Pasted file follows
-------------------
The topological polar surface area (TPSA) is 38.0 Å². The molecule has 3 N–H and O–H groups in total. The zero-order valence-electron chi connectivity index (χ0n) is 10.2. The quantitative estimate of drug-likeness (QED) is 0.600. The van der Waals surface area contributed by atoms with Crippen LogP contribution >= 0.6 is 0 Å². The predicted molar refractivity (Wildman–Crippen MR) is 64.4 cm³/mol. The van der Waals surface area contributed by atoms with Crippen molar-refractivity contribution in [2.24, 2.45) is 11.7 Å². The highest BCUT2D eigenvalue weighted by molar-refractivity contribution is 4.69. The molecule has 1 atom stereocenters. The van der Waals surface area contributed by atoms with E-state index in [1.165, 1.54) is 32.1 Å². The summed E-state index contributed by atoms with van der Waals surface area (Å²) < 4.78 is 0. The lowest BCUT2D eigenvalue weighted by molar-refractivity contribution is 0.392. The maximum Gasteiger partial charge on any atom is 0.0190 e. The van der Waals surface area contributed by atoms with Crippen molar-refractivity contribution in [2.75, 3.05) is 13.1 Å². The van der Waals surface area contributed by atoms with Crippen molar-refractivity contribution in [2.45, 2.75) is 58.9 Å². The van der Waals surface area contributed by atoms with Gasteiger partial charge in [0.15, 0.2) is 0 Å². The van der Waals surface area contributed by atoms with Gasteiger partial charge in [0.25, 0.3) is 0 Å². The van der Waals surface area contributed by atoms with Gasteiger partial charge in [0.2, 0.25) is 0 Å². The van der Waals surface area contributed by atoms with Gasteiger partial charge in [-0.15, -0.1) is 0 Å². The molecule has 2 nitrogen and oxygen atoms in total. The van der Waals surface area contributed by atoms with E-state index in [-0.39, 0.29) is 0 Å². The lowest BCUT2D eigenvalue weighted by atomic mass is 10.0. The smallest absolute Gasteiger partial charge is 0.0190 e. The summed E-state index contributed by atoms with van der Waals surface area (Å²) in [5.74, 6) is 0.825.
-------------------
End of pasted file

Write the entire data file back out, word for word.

The topological polar surface area (TPSA) is 38.0 Å². The molecule has 3 N–H and O–H groups in total. The zero-order valence-electron chi connectivity index (χ0n) is 10.2. The quantitative estimate of drug-likeness (QED) is 0.600. The van der Waals surface area contributed by atoms with Crippen LogP contribution >= 0.6 is 0 Å². The predicted molar refractivity (Wildman–Crippen MR) is 64.4 cm³/mol. The van der Waals surface area contributed by atoms with Crippen molar-refractivity contribution in [2.24, 2.45) is 11.7 Å². The highest BCUT2D eigenvalue weighted by molar-refractivity contribution is 4.69. The molecule has 1 atom stereocenters. The van der Waals surface area contributed by atoms with E-state index in [1.165, 1.54) is 32.1 Å². The summed E-state index contributed by atoms with van der Waals surface area (Å²) < 4.78 is 0. The lowest BCUT2D eigenvalue weighted by molar-refractivity contribution is 0.392. The maximum Gasteiger partial charge on any atom is 0.0190 e. The van der Waals surface area contributed by atoms with Crippen molar-refractivity contribution in [2.75, 3.05) is 13.1 Å². The van der Waals surface area contributed by atoms with Crippen molar-refractivity contribution in [2.45, 2.75) is 58.9 Å². The van der Waals surface area contributed by atoms with Gasteiger partial charge in [0.15, 0.2) is 0 Å². The van der Waals surface area contributed by atoms with Gasteiger partial charge in [0.25, 0.3) is 0 Å². The van der Waals surface area contributed by atoms with Gasteiger partial charge in [0.2, 0.25) is 0 Å². The van der Waals surface area contributed by atoms with Gasteiger partial charge in [-0.15, -0.1) is 0 Å². The molecule has 2 nitrogen and oxygen atoms in total. The van der Waals surface area contributed by atoms with E-state index in [-0.39, 0.29) is 0 Å². The lowest BCUT2D eigenvalue weighted by atomic mass is 10.0. The smallest absolute Gasteiger partial charge is 0.0190 e. The summed E-state index contributed by atoms with van der Waals surface area (Å²) in [5.74, 6) is 0.825.